George Tomline (politician)

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George Tomline (3 March 1813 – 25 August 1889), referred to as Colonel Tomline, was an English politician who served as Member of Parliament (MP) for various constituencies. He was the son of William Edward Tomline and grandson of George Pretyman Tomline.


Tomline was educated at Eton College, following which he made a Grand Tour in Europe mostly travelling in a gig.[1]

He succeeded to his father's estates, at Riby Grove, Lincolnshire, and Orwell Park, Suffolk, in 1836, and he also inherited through his mother, Frances (nee Amler or Ambler), Ford Hall near Shrewsbury, Shropshire.[2] He was Colonel of the Royal North Lincolnshire Militia.[3]

He was Member of Parliament for:[4]

In parliament he was well known as an advocate of bi-metallism in currency and for posting silver bars to successive Chancellors of the Exchequer, demanding the Royal Mint had a duty to convert them into coinage.[1][3]

In 1881 he unsuccessfully contested a by-election in North Lincolnshire as a Liberal.

He was High Sheriff of Lincolnshire for 1852.[5]

He was a keen amateur astronomer who built an observatory at Orwell Park.[6][7][8] He was founder and chairman of the Felixstowe Railway and Pier Company which built the Felixstowe Branch Line and established the Port of Felixstowe.[9] Tomline Road in Ipswich which runs parallel to the railway line is named after him.

He died, unmarried, from a stroke after a long illness at his London home, Number 1 Carlton House Terrace in August 1889, aged 76.[10] After a funeral service at St Martin's in the Fields on 29 August, his body was cremated at Woking Crematorium and his ashes sent to London.[1]

His heir, to whom his estates devolved, was the Rt Hon. Captain Ernest George Pretyman MP, at various times Parliamentary Under-Secretary to the Board of Trade, and Civil Lord of the Admiralty.[11]


  1. ^ a b c "The late Col. Tomline". Eddowes's Shrewsbury Journal. 4 September 1889. p. 5. 
  2. ^ Not to be confused with Fordhall in same county but near Market Drayton.
  3. ^ a b Transactions of the Shropshire Archaeological Society, Series 4, Volume XII (1929-30). Article Shrewsbury Members of Parliament by Henry T. Weyman.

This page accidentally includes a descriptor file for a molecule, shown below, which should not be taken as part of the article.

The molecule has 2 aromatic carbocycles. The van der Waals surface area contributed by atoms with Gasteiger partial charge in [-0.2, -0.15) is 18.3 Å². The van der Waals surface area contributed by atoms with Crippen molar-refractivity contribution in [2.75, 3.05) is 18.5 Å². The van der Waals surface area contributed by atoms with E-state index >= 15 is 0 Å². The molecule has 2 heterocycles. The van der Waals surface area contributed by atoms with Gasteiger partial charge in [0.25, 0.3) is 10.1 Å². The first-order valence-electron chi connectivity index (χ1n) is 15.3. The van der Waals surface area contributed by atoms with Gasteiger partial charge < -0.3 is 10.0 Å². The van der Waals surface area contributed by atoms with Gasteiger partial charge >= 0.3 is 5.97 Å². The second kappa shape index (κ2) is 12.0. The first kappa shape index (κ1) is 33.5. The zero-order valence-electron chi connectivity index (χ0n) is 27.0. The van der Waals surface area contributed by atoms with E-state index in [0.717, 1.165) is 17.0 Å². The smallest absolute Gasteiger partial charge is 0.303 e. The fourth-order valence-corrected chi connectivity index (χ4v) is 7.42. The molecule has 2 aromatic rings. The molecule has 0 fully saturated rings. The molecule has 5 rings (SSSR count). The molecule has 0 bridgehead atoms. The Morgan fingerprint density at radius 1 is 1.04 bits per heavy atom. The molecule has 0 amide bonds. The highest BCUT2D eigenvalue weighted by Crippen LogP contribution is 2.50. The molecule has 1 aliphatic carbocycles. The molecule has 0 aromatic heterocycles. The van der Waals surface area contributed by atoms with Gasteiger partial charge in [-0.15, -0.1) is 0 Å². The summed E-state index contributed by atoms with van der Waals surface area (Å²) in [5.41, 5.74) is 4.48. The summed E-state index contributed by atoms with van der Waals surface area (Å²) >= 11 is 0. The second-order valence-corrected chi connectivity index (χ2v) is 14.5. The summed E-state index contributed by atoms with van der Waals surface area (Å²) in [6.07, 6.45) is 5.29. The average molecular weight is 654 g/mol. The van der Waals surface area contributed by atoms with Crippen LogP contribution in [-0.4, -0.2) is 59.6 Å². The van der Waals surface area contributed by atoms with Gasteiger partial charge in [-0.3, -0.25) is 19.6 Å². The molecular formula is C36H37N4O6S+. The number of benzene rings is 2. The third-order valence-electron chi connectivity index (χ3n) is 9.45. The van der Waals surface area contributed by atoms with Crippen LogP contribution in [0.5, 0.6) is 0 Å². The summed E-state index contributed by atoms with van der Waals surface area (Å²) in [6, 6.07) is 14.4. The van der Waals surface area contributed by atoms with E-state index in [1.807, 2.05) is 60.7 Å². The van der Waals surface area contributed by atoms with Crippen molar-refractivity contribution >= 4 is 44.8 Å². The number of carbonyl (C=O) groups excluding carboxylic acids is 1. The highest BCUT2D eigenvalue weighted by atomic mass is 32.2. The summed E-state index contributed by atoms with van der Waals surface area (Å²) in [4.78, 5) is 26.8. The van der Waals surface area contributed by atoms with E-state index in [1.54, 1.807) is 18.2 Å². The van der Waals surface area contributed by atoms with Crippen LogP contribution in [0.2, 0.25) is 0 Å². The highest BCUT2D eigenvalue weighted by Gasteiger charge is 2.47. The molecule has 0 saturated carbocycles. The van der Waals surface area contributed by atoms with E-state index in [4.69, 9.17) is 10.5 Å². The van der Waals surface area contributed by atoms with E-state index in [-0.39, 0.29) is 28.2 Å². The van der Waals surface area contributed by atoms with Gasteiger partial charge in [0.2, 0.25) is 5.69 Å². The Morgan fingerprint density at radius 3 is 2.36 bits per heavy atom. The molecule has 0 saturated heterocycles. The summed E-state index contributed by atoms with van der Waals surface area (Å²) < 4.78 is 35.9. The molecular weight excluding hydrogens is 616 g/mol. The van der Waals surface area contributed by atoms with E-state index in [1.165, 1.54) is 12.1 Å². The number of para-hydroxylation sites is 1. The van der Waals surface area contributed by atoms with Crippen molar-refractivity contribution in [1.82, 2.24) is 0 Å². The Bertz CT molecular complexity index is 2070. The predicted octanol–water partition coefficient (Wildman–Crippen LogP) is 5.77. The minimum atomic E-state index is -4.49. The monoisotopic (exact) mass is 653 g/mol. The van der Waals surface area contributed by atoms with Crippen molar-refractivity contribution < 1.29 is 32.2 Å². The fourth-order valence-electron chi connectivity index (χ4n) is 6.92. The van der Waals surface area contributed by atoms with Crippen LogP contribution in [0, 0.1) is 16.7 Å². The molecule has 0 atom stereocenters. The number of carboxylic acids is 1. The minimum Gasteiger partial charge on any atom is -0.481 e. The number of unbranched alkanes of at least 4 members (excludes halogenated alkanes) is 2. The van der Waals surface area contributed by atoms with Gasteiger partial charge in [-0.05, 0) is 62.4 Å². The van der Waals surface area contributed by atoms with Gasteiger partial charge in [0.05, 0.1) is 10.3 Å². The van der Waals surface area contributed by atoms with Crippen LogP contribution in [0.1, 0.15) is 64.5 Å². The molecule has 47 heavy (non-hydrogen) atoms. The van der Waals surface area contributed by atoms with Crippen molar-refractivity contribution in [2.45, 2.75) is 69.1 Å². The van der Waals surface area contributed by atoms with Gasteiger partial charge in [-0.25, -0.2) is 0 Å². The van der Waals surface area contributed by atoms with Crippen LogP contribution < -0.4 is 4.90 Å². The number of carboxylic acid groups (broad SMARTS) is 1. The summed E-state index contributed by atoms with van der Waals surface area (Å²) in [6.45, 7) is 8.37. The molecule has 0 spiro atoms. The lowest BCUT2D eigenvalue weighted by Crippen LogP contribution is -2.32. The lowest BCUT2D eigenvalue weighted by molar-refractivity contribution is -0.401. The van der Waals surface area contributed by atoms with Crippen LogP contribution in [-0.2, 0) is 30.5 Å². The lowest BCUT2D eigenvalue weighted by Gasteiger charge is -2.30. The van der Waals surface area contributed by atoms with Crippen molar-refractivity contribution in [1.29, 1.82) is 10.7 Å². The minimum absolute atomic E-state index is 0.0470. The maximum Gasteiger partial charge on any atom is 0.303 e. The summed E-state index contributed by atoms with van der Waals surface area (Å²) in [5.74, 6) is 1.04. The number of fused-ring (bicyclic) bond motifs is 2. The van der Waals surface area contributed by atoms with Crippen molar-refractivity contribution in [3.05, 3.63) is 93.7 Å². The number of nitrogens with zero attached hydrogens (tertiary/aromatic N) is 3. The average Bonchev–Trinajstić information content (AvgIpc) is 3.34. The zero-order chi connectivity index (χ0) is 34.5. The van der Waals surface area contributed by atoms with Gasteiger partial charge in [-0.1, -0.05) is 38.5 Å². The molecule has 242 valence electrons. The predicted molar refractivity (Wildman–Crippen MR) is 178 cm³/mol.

4. ^ Gooding (2003)
  5. ^ The London Gazette: no. 21287. p. 289. 3 February 1852. Retrieved 29 September 2008.
  6. ^ Goward (2006)
  7. ^ Whiting, Paul J. (2006). "The Work of John Isaac Plummer at Orwell Park Observatory in the Years 1874 to 1890". The Antiquarian Astronomer. Society for the History of Astronomy. 3: 95–100. Bibcode:2006AntAs...3...95W. Retrieved 5 November 2015. 
  8. ^ "Colonel Tomline's Observatory". Monthly Notices of the Royal Astronomical Society. Royal Astronomical Society. 50 (4): 211–212. 1890. Bibcode:1890MNRAS..50R.211. Retrieved 5 November 2015. 
  9. ^ "History of the Port". Retrieved 4 May 2009. 
  10. ^ "The late Col. Tomline. An Interesting Reminiscence". Eddowes's Shrewsbury Journal. 28 August 1889. p. 5. 
  11. ^ Allen 2005, 98.



  • Eddowes's Shrewsbury Journal, 28 August 1889
  • Lincolnshire Chronicle, 30 August 1889
  • Ipswich Journal, 30 August 1889
  • Shrewsbury Chronicle, 30 August 1889

External links[edit]

Parliament of the United Kingdom
Preceded by
Joseph Bailey
Sir John Benn Walsh
Member of Parliament for Sudbury
With: Joseph Bailey
Succeeded by
Frederick Meynell Villiers
David Sombre
Preceded by
Robert Aglionby Slaney
Richard Jenkins
Member of Parliament for Shrewsbury
With: Benjamin Disraeli
Succeeded by
Robert Aglionby Slaney
Edward Holmes Baldock
Preceded by
Robert Aglionby Slaney
Edward Holmes Baldock
Member of Parliament for Shrewsbury
With: Edward Holmes Baldock to 1857
Robert Aglionby Slaney 1857–1862
Henry Robertson 1862–1865
William James Clement from 1865
Succeeded by
James Figgins
William James Clement
Preceded by
John Fildes
Member of Parliament for Great Grimsby
Succeeded by
John Chapman
Honorary titles
Preceded by
Sir Charles Anderson
High Sheriff of Lincolnshire
Succeeded by
Joseph Livesey